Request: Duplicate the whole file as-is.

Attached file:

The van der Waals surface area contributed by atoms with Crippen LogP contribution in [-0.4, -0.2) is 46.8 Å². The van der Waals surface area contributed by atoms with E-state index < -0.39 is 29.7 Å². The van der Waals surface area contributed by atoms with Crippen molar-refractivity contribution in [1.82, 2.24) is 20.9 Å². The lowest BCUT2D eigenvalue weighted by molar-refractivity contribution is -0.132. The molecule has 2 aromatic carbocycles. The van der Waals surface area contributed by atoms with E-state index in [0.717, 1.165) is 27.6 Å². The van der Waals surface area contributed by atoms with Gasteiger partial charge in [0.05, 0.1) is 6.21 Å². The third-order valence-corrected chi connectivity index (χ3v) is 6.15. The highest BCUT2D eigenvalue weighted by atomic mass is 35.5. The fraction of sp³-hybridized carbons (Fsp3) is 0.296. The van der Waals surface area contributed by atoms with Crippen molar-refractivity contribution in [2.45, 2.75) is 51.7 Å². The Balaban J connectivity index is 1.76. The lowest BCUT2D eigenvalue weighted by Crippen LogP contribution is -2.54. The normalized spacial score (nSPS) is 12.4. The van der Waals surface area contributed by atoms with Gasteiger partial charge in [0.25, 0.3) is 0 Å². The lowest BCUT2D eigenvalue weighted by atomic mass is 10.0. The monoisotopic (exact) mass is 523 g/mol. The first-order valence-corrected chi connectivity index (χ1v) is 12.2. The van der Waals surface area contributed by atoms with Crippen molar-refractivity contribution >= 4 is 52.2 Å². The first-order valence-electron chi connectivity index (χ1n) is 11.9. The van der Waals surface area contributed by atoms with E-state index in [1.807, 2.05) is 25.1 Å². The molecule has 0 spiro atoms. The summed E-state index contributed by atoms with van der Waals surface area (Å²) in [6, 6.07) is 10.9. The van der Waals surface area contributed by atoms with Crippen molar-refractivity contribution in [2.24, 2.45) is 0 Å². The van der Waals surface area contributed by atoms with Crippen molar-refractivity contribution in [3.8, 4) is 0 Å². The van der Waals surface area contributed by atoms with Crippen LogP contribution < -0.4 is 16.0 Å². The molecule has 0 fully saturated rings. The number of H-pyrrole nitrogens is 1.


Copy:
The van der Waals surface area contributed by atoms with Crippen LogP contribution in [-0.4, -0.2) is 46.8 Å². The van der Waals surface area contributed by atoms with E-state index < -0.39 is 29.7 Å². The van der Waals surface area contributed by atoms with Crippen molar-refractivity contribution in [1.82, 2.24) is 20.9 Å². The lowest BCUT2D eigenvalue weighted by molar-refractivity contribution is -0.132. The molecule has 2 aromatic carbocycles. The van der Waals surface area contributed by atoms with E-state index in [0.717, 1.165) is 27.6 Å². The van der Waals surface area contributed by atoms with Gasteiger partial charge in [0.05, 0.1) is 6.21 Å². The third-order valence-corrected chi connectivity index (χ3v) is 6.15. The highest BCUT2D eigenvalue weighted by atomic mass is 35.5. The fraction of sp³-hybridized carbons (Fsp3) is 0.296. The van der Waals surface area contributed by atoms with Crippen molar-refractivity contribution in [2.45, 2.75) is 51.7 Å². The Balaban J connectivity index is 1.76. The lowest BCUT2D eigenvalue weighted by Crippen LogP contribution is -2.54. The normalized spacial score (nSPS) is 12.4. The van der Waals surface area contributed by atoms with Gasteiger partial charge in [0.25, 0.3) is 0 Å². The lowest BCUT2D eigenvalue weighted by atomic mass is 10.0. The monoisotopic (exact) mass is 523 g/mol. The first-order valence-corrected chi connectivity index (χ1v) is 12.2. The van der Waals surface area contributed by atoms with Crippen molar-refractivity contribution >= 4 is 52.2 Å². The first-order valence-electron chi connectivity index (χ1n) is 11.9. The van der Waals surface area contributed by atoms with E-state index in [1.807, 2.05) is 25.1 Å². The molecule has 0 spiro atoms. The summed E-state index contributed by atoms with van der Waals surface area (Å²) in [6, 6.07) is 10.9. The van der Waals surface area contributed by atoms with Crippen molar-refractivity contribution in [2.24, 2.45) is 0 Å². The van der Waals surface area contributed by atoms with Crippen molar-refractivity contribution in [3.8, 4) is 0 Å². The van der Waals surface area contributed by atoms with Crippen LogP contribution < -0.4 is 16.0 Å². The molecule has 0 fully saturated rings. The number of H-pyrrole nitrogens is 1.